Cross Panels: How Unusual?
Dear folks -
In the thread Steve Price started about the hatchli layout in engsis, Chuck Wagner makes an interesting statement.
He says in part that one reason for believing that the hatchli design might mimic a paneled wooden door is that:
"It's very unusual in the carpet world to have such a bold cross-cutting orthogonal design element splattered all over the field of a rug. Around the sides (borders), yes. Corners (spandrels), yes. Parallel lines (Afshars & Baluchis), yes. But huge crossbars ? No."
This is a suggestion that seems to deserve its own thread. I immediately wanted to say, "Well, all compartmented rugs have cross panels of sorts (even if they're not as impressive as those on Turkmen engsis)." But a quick flipping through the "Comprehensive Guide" by the two Eilands suggests that Chuck may be right.
What to others think and find? What rugs do we know of other than the engsi that have significant cross panels?
R. John Howe
The great Kurdish garden carpets of the 18th c. had a cross panel
design. Check out the McMullan example.
You are not seeing the forest for the trees, as they say.
Starting a few years back with, for instance, the Pazyryk carpet with its center field composed of a grid of squares.
The trend continues with carpets such as the famous Marby carpet with two large squares and an implied vertical line suggested by the "trees" in the middle. Coffered Gul carpets utilized a "squares" layout and the enigmatic Chessboard carpets consisting of a grid of squares also predate the engsi design. Garden carpets, too, utilize a rectangular layout with crossing lines.
The basic layout, of two "halves", top and bottom, divided by a vertical line, could be nothing more than a small section of a grid of squares. The engsi design only has four of the squares, divided by the "water course" or cross-hatch.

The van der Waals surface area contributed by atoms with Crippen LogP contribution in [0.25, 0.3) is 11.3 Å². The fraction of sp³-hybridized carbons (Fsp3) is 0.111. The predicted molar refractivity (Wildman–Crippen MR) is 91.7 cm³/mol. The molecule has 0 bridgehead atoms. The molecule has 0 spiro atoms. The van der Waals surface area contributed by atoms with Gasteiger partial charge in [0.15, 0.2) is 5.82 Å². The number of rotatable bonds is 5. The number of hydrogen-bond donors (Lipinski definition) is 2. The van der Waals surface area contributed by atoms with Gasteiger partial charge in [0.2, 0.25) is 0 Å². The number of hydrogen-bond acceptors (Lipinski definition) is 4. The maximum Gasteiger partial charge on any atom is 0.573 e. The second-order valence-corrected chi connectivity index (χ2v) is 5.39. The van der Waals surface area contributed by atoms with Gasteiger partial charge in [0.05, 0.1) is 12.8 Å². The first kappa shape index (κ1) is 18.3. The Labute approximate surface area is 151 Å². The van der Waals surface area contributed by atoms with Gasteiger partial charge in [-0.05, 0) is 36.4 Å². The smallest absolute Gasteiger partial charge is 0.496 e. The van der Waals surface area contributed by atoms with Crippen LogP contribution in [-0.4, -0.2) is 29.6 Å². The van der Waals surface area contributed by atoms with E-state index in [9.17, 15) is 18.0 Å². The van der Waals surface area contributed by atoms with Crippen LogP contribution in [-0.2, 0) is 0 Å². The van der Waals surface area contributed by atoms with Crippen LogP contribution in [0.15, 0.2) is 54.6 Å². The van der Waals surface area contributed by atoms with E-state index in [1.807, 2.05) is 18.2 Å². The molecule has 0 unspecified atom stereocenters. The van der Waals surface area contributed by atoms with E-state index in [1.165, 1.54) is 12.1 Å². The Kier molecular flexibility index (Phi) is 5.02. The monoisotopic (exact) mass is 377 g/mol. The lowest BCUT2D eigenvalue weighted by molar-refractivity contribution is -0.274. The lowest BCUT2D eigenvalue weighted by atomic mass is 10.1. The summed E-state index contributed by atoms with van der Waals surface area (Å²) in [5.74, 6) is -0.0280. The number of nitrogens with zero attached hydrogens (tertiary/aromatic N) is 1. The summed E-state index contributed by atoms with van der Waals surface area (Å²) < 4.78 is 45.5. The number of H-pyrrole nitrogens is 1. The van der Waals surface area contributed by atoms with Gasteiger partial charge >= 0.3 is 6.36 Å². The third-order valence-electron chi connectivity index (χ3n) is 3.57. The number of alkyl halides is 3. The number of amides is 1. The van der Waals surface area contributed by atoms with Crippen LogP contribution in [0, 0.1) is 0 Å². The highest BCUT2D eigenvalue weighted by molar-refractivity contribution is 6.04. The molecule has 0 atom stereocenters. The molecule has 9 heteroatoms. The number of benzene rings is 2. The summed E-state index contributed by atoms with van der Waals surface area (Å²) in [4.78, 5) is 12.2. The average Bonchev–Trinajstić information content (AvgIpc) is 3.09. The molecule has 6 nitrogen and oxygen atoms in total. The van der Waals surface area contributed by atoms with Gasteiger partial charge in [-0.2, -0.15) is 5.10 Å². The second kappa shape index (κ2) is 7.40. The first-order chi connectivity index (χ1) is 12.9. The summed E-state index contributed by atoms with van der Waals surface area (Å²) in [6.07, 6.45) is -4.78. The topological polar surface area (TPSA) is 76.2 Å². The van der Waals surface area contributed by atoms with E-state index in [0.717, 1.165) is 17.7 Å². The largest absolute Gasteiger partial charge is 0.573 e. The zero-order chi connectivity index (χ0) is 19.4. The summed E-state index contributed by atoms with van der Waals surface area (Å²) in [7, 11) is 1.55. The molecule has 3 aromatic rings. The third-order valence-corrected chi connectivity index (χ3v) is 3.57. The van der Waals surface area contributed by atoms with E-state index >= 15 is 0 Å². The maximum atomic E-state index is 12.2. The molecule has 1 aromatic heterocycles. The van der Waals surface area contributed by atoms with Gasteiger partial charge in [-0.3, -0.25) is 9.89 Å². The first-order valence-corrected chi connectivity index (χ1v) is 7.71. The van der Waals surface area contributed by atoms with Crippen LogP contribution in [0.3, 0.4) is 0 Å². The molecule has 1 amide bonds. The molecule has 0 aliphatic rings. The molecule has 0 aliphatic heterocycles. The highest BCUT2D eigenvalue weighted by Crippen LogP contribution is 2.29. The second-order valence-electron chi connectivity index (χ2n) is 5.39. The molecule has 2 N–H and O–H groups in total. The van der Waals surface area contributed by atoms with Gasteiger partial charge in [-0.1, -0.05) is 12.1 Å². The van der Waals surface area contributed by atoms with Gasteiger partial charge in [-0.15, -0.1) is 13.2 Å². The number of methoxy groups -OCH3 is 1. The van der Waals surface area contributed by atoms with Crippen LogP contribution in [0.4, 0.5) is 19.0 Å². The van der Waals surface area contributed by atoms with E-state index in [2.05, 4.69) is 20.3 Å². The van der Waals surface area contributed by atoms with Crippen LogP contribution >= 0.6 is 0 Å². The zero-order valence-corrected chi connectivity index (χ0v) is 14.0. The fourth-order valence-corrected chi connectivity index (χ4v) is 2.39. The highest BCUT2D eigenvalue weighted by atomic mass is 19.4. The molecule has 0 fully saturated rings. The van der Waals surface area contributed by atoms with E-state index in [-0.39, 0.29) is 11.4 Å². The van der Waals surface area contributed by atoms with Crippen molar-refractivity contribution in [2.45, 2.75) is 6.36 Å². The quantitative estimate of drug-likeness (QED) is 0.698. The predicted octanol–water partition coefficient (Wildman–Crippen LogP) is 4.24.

The real source of the engsi, of course, is Armenia.
Gantzhorn, page 445, says "...they have as their principle of composition the "Gloria Crucis". They must have had a function similar to that of many of the arch-form carpets: to adorn the lectern or the recess of the altar. It has been pointed out repeatedly that there is no documentation whatsoever to prove that "Hatschlus" were used as "Engsi" (door carpets) before the second half of the 20th century"
There. That ought to stifle any dissent.
Interesting quote from Gantzhorn. Maybe not everything we read in books is right. What a blow!
I can't say much about Armenian carpets because I haven't seen many, but having noted that, I understand that there is often a strong religious theme to their design. Whether Gantzhorns ruminations are correct or not is beyond my interest, but I lean toward dropping the connection of Hatchli designs to Armenian Christianity into the "wishful thinking" bin.
One group of orthogonally partitioned rugs that I AM familiar with is the Persian Garden carpet, and not just the standard Chahar Mahal variety. There are SOME that have strong, wide dividing lineations. But these are LITERALLY plan view (overhead) diagrams of Persian Gardens.
See the following link for some nice images. I'd like to post the image but I don't whether it's copyrighted or not: